Each event revealed flaws in aid’s methods but also inspired its evolution: increased professionalisation and accountability; better coordination of aid groups large and small; adjustments to new security restrictions brought about in a world changed by 9/11; alienation born of bureaucratisation; hypocrisy exposed by working inside richer donor countries that fund much of aid around the globe; and recognising the arrogance of its very presence in places capable of making decisions about their own fates. What was once a ragtag, loosely organised group of small organisations bound by a charitable ethos is now a sprawling multi-billion-dollar industry of highly skilled professionals who are so reflexively self-critical that they often lament their own identity and purpose.
The soul-searching feels more urgent this time, though. COVID-19, as Guterres suggested, represents another historical turning point for the humanitarian sector. If World War II brought us the United Nations, what will coronavirus – and the subsequent social unrest – bring?
Rwanda genocide: A push toward professionalism
‘Before, most aid workers were just motivated by a moral desire to do good.’
On 6 April 1994, Daniel Augstburger was asleep in Geneva when he received a call from the head of delegation of the International Committee for the Red Cross (ICRC) Kigali mission. The plane carrying Juvénal Habyarimana, the then Hutu president of Rwanda, had been shot down. At the time, Augstburger was heading ICRC’s Rwanda desk at the Geneva headquarters.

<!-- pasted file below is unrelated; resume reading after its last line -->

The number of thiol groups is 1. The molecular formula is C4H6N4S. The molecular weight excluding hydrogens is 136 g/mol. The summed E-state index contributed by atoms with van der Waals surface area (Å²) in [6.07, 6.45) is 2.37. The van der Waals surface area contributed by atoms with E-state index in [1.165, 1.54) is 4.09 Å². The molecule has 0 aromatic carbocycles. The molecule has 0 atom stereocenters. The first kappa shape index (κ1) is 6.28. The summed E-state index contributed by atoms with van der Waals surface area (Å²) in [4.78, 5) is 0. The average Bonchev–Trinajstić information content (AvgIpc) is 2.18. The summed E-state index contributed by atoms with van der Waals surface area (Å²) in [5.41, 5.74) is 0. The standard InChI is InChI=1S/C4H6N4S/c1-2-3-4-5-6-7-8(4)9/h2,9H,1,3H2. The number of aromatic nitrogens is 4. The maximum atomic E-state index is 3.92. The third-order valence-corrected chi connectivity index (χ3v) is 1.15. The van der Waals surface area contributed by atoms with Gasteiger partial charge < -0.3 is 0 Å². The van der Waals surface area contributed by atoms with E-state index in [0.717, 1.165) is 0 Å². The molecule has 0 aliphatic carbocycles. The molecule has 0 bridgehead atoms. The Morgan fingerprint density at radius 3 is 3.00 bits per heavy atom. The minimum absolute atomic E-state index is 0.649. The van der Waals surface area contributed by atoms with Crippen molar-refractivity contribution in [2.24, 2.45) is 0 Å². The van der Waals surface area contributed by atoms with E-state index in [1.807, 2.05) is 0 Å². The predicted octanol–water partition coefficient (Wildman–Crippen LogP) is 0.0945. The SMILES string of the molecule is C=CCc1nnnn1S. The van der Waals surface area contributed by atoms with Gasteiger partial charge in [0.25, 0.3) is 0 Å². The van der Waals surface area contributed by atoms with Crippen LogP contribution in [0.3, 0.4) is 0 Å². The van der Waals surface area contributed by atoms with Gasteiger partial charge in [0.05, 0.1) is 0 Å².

“We exchanged one word,” Augstburger recalls. “Masada”, referring to the ancient mountaintop in Israel where besieged Jewish rebels are said to have chosen suicide so as not to be overtaken by the Romans. “That was the first image that came to my mind,” he says, “the Tutsis all alone on that rock, being attacked.”
The tension inside Rwanda had been brewing for months, and Augstburger knew that no one would be coming to the Tutsis’ or moderate Hutus’ rescue. During the genocide that did indeed follow, the ICRC was one of the only humanitarian organisations to stay in the country. ICRC’s team, assisted by Médecins Sans Frontières (MSF), oversaw a surgical ward in Kigali that tried to “put the pieces of people brought in by wheelbarrow back together”, Augstburger adds.